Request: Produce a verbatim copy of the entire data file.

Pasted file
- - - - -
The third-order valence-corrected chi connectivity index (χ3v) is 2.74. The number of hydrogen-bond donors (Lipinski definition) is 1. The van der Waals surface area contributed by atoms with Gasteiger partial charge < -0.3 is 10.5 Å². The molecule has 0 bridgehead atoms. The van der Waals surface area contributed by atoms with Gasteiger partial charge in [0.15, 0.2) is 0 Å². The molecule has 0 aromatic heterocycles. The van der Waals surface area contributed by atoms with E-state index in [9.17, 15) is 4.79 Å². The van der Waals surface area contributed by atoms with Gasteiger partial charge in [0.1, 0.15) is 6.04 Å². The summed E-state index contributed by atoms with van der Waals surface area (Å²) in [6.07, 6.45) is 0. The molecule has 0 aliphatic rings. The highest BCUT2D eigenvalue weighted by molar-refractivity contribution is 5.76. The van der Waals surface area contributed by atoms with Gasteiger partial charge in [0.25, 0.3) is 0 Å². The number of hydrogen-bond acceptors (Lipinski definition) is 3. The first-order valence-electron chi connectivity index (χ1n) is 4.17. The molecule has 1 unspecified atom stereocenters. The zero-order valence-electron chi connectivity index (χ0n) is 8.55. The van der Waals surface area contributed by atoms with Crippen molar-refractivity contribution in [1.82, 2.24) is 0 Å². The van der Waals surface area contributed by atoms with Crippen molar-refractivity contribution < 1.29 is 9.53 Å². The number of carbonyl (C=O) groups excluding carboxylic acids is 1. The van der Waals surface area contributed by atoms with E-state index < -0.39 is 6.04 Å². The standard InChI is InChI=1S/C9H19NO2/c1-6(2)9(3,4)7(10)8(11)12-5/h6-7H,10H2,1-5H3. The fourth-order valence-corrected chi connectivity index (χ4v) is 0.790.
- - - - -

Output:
The third-order valence-corrected chi connectivity index (χ3v) is 2.74. The number of hydrogen-bond donors (Lipinski definition) is 1. The van der Waals surface area contributed by atoms with Gasteiger partial charge < -0.3 is 10.5 Å². The molecule has 0 bridgehead atoms. The van der Waals surface area contributed by atoms with Gasteiger partial charge in [0.15, 0.2) is 0 Å². The molecule has 0 aromatic heterocycles. The van der Waals surface area contributed by atoms with E-state index in [9.17, 15) is 4.79 Å². The van der Waals surface area contributed by atoms with Gasteiger partial charge in [0.1, 0.15) is 6.04 Å². The summed E-state index contributed by atoms with van der Waals surface area (Å²) in [6.07, 6.45) is 0. The molecule has 0 aliphatic rings. The highest BCUT2D eigenvalue weighted by molar-refractivity contribution is 5.76. The van der Waals surface area contributed by atoms with Gasteiger partial charge in [0.25, 0.3) is 0 Å². The number of hydrogen-bond acceptors (Lipinski definition) is 3. The first-order valence-electron chi connectivity index (χ1n) is 4.17. The molecule has 1 unspecified atom stereocenters. The zero-order valence-electron chi connectivity index (χ0n) is 8.55. The van der Waals surface area contributed by atoms with Crippen molar-refractivity contribution in [1.82, 2.24) is 0 Å². The van der Waals surface area contributed by atoms with Crippen molar-refractivity contribution < 1.29 is 9.53 Å². The number of carbonyl (C=O) groups excluding carboxylic acids is 1. The van der Waals surface area contributed by atoms with E-state index < -0.39 is 6.04 Å². The standard InChI is InChI=1S/C9H19NO2/c1-6(2)9(3,4)7(10)8(11)12-5/h6-7H,10H2,1-5H3. The fourth-order valence-corrected chi connectivity index (χ4v) is 0.790.